We’re a little late to this blog – so this post serves as a whistle-stop catch-up. The story so far, if you like……
We finally moved in (after lots of legal wranglings) in December. The household bear (BooBoo) featured in the day’s pictures texted to family. He refused to go in the removal van and was the first to explore.
The bears weren’t the only ones perturbed by the move:
Surveying the scene
However we managed to unpack and get straight enough to host family Christmas. Not quite sure how we managed Christmas Dinner with the rubbish oven – but we did and it was a triumph (She says modestly).
Next came our Mexican Fiesta house warming party which, is fair to say, was pretty legendary.
We dressed the house in true Fiesta style, complete with inflatable cactus and a comprehensive cocktail list.
This list was responsible for many a sore head
Chaos ensued but it was a perfect party and even included a graffiti wall – read about on the Disco Loo page.
And then reality kicked in. The boiler had broken before Christmas so we got it serviced and repaired at the same time – at this stage we were offered commiseration by several plumbers as it was an Ideal boiler. Not actually ideal at all.
The heating was, to put it mildly, pretty ineffective which surprised us given the boiler was just 3 years old. In fact, when buying the house we were fairly smug about the fact it wouldn’t need sorting as it was only 3 years old. That’ll teach us.
To cut a very long, tedious story short – it was knackered and apparently far too small to do the job needed for the size of the house; it wasn’t even pushing the hot water upstairs with enough pressure for us to be able to have showers! The radiators were all on 1970s microbore and all needed replacing as well as new radiators adding in.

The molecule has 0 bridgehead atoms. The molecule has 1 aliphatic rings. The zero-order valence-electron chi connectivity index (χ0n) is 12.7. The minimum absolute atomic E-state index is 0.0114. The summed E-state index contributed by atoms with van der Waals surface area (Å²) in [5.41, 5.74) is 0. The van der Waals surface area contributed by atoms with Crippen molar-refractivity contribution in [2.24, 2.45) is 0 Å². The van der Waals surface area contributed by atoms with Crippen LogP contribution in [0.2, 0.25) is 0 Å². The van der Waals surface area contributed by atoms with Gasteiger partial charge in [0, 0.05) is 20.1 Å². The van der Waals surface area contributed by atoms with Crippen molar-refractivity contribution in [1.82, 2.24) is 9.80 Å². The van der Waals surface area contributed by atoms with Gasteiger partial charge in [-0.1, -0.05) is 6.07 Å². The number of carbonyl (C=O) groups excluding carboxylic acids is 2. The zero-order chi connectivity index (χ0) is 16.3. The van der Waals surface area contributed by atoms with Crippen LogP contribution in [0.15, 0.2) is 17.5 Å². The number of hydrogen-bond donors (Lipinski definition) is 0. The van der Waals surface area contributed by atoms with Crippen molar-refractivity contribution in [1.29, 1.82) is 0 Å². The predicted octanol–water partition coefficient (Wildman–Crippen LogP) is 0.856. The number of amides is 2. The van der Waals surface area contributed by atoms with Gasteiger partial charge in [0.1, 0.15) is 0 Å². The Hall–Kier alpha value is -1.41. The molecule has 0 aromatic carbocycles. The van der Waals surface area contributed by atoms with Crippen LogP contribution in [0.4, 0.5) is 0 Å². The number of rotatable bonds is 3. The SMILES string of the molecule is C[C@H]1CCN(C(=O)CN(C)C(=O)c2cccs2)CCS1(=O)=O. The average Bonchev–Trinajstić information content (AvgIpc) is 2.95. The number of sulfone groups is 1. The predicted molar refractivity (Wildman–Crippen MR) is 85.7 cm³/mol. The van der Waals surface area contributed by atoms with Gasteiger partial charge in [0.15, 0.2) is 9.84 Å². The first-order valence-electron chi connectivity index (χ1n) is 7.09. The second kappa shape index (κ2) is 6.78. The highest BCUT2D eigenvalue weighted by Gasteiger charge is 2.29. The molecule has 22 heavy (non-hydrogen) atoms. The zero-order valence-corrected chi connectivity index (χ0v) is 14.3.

So, after 4 hideous weeks of no heating (but, thankfully, an immersion so we had hot water) we had a full central heating system put in along with new radiators – the house is also now zoned so we can control upstairs and downstairs separately. Ooooo, fancy! However, this came to the pretty total of £5.5k which was not in The Budget but it’s simply not something we could ignore. Plus, if we’re stripping back and starting again, now was the time to do it.
We also took the opportunity to move the boiler from the current utility room into the current kitchen – as these rooms will be trading places. The poor bugger doing the job discovered we not only had only about 12inches of floor space but also that much of our ground floor is concrete. He said our house actually kept him awake at night because it was so tricky to do. Ooops.
Damp came next – we knew about this as it had been flagged in the survey that the 30 year old damp proof course had failed.
Cue lots of different tradesman, conflicting advice, sucking through teeth, extortionate estimates and a lot of googling. We finally were recommended a trustworthy builder who gave sound advice and did a great, and fairly reasonably priced, job that is now guaranteed for the next 30 years.
Damp course replaced and rotten skirting removed
However, the stench when we came home one night was unbearable – like sulphur – so we called him to ask what it was. “That’s your damp coming out the walls” was the reply. Nice. Turned out our skirting was also rotten and full of weevils.
And finally in the ‘big list’ was getting the roofing/chimney/guttering sorted. Usefully, our builder’s brother-in-law is a roofer. Amazing how quickly you can build up a network of tradesmen!
We’ve been a bit grumpy about all this work as you don’t really see the benefits – if anything you just make the house look even worse. But hey, they’re all (expensive) essentials. The only thing that could seriously catch us out now is the electrics so we have a full electrical inspection booked.
Whilst all this work was ongoing we poured over paint charts….keeping the dream alive whilst the vision was hazy.
Ah, Farrow and Ball we love you so